DENNY L. TUFFANELLI, M.D.; R. K. WINKELMANN, M.D.
Most early classifications of scleroderma were based solely on the distribution of cutaneous lesions, and early texts (1, 2) divided scleroderma into localized and generalized forms only. Hutchinson (3) first associated scleroderma with Raynaud's phenomenon in 1896. The concept that there were 2 types of systemic scleroderma, "acrosclerosis" (scleroderma with Raynaud's phenomenon) and "diffuse scleroderma" (scleroderma without vasospastic change) was postulated by Sellei (4) in Europe, and by O'Leary and Waisman (5) in this country. This differentiation has many advocates (6-8), but many doubt its usefulness (9-12). As the multiple systemic findings of the disease became better known, other authors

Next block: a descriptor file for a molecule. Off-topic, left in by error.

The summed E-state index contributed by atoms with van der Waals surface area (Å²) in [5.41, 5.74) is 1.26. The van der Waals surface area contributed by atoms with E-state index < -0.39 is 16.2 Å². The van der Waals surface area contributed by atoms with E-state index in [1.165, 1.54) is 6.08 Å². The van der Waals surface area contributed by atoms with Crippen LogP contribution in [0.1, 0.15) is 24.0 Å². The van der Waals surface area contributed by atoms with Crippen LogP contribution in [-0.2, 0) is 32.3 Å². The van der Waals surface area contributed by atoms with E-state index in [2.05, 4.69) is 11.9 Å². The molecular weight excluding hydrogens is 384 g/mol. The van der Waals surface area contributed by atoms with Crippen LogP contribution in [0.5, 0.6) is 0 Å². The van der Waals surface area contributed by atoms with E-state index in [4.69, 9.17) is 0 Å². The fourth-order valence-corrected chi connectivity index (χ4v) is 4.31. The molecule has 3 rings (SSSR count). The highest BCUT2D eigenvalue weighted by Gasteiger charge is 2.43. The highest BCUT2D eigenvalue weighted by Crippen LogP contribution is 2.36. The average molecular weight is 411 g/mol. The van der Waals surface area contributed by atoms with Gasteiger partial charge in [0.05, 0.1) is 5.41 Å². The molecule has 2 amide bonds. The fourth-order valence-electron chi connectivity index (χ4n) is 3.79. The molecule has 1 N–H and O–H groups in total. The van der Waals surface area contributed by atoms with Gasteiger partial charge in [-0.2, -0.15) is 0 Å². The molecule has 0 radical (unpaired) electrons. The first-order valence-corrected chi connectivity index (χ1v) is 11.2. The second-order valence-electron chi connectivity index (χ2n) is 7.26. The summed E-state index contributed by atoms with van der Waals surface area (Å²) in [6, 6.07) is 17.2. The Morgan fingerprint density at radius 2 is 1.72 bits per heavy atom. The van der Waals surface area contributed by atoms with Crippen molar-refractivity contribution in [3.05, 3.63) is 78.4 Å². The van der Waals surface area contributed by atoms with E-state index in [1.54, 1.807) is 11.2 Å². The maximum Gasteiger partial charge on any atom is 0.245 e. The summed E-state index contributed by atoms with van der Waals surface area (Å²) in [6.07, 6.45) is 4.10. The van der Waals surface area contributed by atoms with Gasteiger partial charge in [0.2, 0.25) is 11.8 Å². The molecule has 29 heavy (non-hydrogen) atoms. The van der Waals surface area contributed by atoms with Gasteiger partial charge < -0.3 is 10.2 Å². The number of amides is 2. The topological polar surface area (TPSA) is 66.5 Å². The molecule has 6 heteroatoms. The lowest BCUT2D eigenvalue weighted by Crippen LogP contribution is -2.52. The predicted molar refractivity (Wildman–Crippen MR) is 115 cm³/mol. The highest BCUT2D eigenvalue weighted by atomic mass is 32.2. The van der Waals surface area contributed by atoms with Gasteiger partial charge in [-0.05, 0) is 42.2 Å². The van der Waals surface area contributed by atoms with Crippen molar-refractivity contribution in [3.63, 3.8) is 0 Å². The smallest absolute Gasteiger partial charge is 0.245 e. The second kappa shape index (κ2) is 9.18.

DENNY L. TUFFANELLI, R. K. WINKELMANN. Diffuse Systemic Scleroderma: A Comparison with Acrosclerosis. Ann Intern Med. 1962;57:198–203. doi: 10.7326/0003-4819-57-2-198
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Published: Ann Intern Med. 1962;57(2_Part_1):198-203.
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